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  Collision question for ODE bindings  (Read 3107 times)
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Offline Matt2000

Senior Newbie




Let's all help Java not suck.


« Posted 2004-01-31 04:28:32 »


Hey everyone,

I've been using the JavaODE bindings to write some programs and multi-body simulations and so far everything is going quite well.  However I'm at the point where I want to do some custom responses to collision events (like sound effects, etc).

It's my understanding the JavaODE doesn't have the higher level interface to the collision objects complete?  Is that right?  If there are low level ODE objects available, would it make sense for me to try and write something to contribute?

Does Fuze3D provide any kind of collision information?  I couldn't figure it out from the website.

Thanks alot.

Matt
Offline Jani Laakso

Junior Member




Do it with Java!


« Reply #1 - Posted 2004-02-01 19:49:02 »

Quote

It's my understanding the JavaODE doesn't have the higher level interface to the collision objects complete?

You are right. Higher Level API depends to Lower Level API. Lower Level API is one to one with Ode itself. So hardcore coder can use Ode's own ideas and documentations when extending Higher Level API.
Quote

If there are low level ODE objects available, would it make sense for me to try and write something to contribute?

If you are up to edit odejava.i (swig definition file) and compiling odejava library yourself then this would be great.  Ode itself contains all the information that you described here.  The problem here is that Lower Level API (Java side) is not complete when it comes e.g. to contact points structures. Lower Level API is stable and works very well, but almost all it's "TODO" functions relate somehow to contact information that Ode generates on collisions.

I just inspected odejava.i file and here's part of it:

/* joint force feedback information */
// TODO
//typedef struct dJointFeedback {
//  dVector3 f1;        /* force applied to body 1 */
//  dVector3 t1;        /* torque applied to body 1 */
//  dVector3 f2;        /* force applied to body 2 */
//  dVector3 t2;        /* torque applied to body 2 */
//} dJointFeedback;

/* contact info set by collision functions */
// TODO
/*typedef struct dContactGeom {
dVector3 pos;
dVector3 normal;
dReal depth;
dGeomID g1,g2;
} dContactGeom;
*/
/* contact info used by contact joint */
// TODO
/*typedef struct dContact {
dSurfaceParameters surface;
dContactGeom geom;
dVector3 fdir1;
} dContact;
*/

So, these are on "TODO", I have commented these out, this was due to the fact that swig couldn't convert JNI (Java classes) out from these structs without compile errors. These should not be too hard to fix though..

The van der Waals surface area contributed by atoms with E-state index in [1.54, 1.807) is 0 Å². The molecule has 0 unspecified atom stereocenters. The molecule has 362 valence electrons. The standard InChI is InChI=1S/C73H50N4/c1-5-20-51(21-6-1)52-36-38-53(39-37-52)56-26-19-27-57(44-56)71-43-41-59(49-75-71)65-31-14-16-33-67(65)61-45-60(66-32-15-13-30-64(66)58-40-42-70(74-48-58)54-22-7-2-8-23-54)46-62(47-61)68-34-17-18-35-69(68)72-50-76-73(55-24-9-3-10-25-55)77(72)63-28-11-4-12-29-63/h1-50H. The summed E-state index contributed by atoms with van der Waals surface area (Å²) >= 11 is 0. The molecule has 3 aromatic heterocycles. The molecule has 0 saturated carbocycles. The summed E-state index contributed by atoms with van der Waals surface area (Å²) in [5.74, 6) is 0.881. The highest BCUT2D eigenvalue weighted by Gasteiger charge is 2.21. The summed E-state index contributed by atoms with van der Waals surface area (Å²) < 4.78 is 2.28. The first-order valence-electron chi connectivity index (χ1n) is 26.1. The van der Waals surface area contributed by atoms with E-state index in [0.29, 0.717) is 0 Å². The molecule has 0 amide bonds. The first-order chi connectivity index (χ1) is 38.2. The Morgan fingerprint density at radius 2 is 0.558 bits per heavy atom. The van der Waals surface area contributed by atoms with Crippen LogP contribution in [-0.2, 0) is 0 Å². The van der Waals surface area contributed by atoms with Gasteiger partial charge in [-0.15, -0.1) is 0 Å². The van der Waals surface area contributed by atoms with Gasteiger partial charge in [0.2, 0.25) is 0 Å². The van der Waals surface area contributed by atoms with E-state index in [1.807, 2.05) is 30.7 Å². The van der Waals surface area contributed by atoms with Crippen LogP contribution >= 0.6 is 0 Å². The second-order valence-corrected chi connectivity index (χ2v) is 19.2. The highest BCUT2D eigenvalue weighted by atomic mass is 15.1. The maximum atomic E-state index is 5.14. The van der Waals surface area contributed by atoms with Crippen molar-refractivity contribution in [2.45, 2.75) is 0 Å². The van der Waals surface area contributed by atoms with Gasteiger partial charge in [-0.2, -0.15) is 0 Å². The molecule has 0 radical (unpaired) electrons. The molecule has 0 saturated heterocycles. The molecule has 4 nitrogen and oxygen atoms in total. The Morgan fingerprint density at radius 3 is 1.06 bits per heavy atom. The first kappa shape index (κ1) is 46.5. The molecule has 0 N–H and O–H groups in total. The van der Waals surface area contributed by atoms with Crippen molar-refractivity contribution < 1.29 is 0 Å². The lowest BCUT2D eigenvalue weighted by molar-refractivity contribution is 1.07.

After these are added to Odejava I feel the C side callback also needs some work in order to pass the information required on the Java side, this should be also quite simple.

Other option is to convert callback function into Java completely, this could take some time, however I  know this was done e.g. in odeforjava project. Also this might have some performance issues (do not know how heavy though). Odeforjava project is discontinued project though. Perhaps we should ask the Odeforjava's author some help for these, the project's author is on Odejava project members list. (note Odejava != odeforjava).

Quote

Does Fuze3D provide any kind of collision information?  I couldn't figure it out from the website.

I do not know, hope the author writes his answer here. I feel fuze3d's API is somewhat ahead when it comes to Odejava, but fuze3d depends to Openmind scenegraph and Odejava is more independent. Odejava can be easily plugged into any 3d rendered / scenegraph libraries. This is a very rough distinction for Fuze3d vs. Odejava. I haven't checked Fuze3d too much yet, seems great project though!



Best Regards, Jani!
Offline Matt2000

Senior Newbie




Let's all help Java not suck.


« Reply #2 - Posted 2004-02-01 21:19:13 »


Great, thanks for the information Jani, that definately clears up some of my confusion about the collision interface.

I'm definately interested in helping out, however my C is a little rusty, and I'm not familiar with SWIG so I won't be any immediate help in those areas.  If you or someone else could manage to get the low level collision joint structures to compile then I could write a high level wrapper for that whole system.

However, if you don't have time or don't feel like doing the low level SWIG work then I could take a look into that as well and see what I can do.  Certainly the callback mechanism seems to be the sticking point in all that, hopefully one of the projects you mentioned will have a solution on how to implement that with JNI.

For the moment we have a rudimentary collision system working in Java which simply checks all objects in our simulation to see if their velocity has changed in magnitude over a certain threshold value, which we then interpret as a collision.  We are only triggering sound effects for those collisions at the moment so that's fine, but we'll soon want specific information on the nature of the collision, so that's when we'll start working on the interface.

So, let me know how you'd like to proceed, and whether you feel like doing the SWIG part of things or not and we'll get started.

Thanks for your help,

Matt
Games published by our own members! Check 'em out!
Legends of Yore - The Casual Retro Roguelike
Offline Jani Laakso

Junior Member




Do it with Java!


« Reply #3 - Posted 2004-02-03 07:51:54 »

Quote

I'm definately interested in helping out, however my C is a little rusty, and I'm not familiar with SWIG so I won't be any immediate help in those areas.

However, if you don't have time or don't feel like doing the low level SWIG work then I could take a look into that as well and see what I can do.


In short, here's one solution, leave the original nearCallback still to odejava.cpp, but change it in the following way:

void nearCallback (void *data, dGeomID o1, dGeomID o2) {
dBodyID b1 = dGeomGetBody(o1);
dBodyID b2 = dGeomGetBody(o2);